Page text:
Colorado theater shooting suspect Holmes to be restrained by harness in trial
DENVER — Colorado theater shooting suspect James Holmes will be restrained during his trial by wearing a harness under his clothes that will be anchored to the floor.
A judge ruled on Thursday that Holmes must be restrained because he's charged with violent crimes.
Defense lawyers asked that Holmes not be shackled because it would make him look like a criminal to the jurors.
The judge said jurors won't see the harness, and the anchoring cable will blend in with computer cables at the defense table.
The judge ruled earlier that Holmes can wear civilian clothing at his trial.
Holmes is accused of killing 12 people and injuring 70 others at a movie theater in July. He pleaded not guilty by reason of insanity to murder and attempted murder charges.
Prosecutors are seeking the death penalty.
Meanwhile, the judge said the jury won't be sequestered.
Jurors will be able to use phones and computers outside of court during the trial but not during deliberations.
The judge issued both guidelines on Thursday.
Show commenting policy
TribLive commenting policy
You are solely responsible for your comments and by using TribLive.com you agree to our Terms of Service.
We moderate comments. Our goal is to provide substantive commentary for a general readership. By screening submissions, we provide a space where readers can share intelligent and informed commentary that enhances the quality of our news and information.
While most comments will be posted if they are on-topic and not abusive, moderating decisions are subjective. We will make them as carefully and consistently as we can. Because of the volume of reader comments, we cannot review individual moderation decisions with readers.
We value thoughtful comments representing a range of views that make their point quickly and politely. We make an effort to protect discussions from repeated comments either by the same reader or different readers.
We follow the same standards for taste as the daily newspaper. A few things we won't tolerate: personal attacks, obscenity, vulgarity, profanity (including expletives and letters followed by dashes), commercial promotion, impersonations, incoherence, proselytizing and SHOUTING. Don't include URLs to Web sites.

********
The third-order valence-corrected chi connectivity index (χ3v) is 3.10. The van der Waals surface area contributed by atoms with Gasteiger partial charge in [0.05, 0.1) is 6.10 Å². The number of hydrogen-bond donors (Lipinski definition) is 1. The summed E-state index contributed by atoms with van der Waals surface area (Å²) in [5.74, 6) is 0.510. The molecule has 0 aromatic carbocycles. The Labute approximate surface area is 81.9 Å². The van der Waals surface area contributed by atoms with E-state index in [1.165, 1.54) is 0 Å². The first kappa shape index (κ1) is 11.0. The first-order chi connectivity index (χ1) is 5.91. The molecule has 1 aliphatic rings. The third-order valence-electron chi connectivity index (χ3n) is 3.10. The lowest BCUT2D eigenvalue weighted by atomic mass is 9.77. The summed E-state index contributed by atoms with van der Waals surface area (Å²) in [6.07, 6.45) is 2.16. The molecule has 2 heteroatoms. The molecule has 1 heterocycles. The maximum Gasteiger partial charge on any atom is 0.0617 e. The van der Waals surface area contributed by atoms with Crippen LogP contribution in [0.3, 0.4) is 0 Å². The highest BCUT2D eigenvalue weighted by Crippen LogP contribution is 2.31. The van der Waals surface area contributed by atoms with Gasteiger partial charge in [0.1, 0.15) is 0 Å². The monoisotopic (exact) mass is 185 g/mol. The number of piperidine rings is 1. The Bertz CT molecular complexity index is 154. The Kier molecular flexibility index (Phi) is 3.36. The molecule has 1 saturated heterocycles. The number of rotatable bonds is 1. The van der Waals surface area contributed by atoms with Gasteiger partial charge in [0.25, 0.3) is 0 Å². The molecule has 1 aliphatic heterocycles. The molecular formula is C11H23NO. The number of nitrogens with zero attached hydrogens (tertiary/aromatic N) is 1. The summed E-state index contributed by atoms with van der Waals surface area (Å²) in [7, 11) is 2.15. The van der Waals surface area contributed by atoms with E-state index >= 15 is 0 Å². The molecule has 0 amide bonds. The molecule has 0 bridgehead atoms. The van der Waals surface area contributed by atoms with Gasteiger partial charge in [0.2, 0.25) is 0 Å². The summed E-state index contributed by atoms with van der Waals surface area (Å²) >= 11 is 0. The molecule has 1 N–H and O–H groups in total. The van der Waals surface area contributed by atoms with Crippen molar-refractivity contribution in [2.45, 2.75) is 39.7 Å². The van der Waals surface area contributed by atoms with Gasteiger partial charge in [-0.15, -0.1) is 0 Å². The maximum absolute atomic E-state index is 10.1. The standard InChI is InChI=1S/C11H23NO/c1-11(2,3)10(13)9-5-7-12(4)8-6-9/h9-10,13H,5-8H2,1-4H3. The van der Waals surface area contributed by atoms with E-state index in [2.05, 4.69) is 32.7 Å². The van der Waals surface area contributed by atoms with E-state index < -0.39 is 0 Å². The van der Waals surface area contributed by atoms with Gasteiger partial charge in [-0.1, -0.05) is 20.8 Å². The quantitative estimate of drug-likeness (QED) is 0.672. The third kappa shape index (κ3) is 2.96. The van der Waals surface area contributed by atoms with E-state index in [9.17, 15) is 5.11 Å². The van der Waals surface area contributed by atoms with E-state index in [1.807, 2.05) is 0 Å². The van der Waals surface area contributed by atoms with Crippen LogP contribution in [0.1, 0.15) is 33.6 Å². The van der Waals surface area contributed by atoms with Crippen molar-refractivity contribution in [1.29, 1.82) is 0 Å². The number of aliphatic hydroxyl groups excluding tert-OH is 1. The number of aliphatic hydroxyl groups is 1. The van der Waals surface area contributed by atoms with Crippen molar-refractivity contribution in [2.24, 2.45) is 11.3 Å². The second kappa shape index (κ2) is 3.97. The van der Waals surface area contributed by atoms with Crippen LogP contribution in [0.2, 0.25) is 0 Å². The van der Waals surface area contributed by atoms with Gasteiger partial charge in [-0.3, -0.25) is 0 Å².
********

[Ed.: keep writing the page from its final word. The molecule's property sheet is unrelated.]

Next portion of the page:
We do not edit comments. They are either approved or deleted. We reserve the right to edit a comment that is quoted or excerpted in an article. In this case, we may fix spelling and punctuation.
We welcome strong opinions and criticism of our work, but we don't want comments to become bogged down with discussions of our policies and we will moderate accordingly.
We appreciate it when readers and people quoted in articles or blog posts point out errors of fact or emphasis and will investigate all assertions. But these suggestions should be sent via e-mail. To avoid distracting other readers, we won't publish comments that suggest a correction. Instead, corrections will be made in a blog post or in an article.
- ‘12 Days of Christmas’ items top $34K, up 0.6 percent
- New Navy destroyer Zumwalt’s seaworthiness questioned before sea trials
- Iraq War veteran, mother of 2 slain in Colorado clinic rampage
- Upstate New York town threatened by Arizona man in online post, reports say
- Hunt on for mother of baby buried alive in California
- Storm lingers in southern Plains
- Foreign policy expert: Obama administration should create Syria safe areas
- Pot doctors in medical marijuana states push boundaries with marketing
- Colorado clinic shooting suspect talked of baby parts, police say
- Federal $1.1 trillion spending bill loaded with policy deals
- Police officer killed in Colorado Spring clinic rampage a co-pastor, figure skater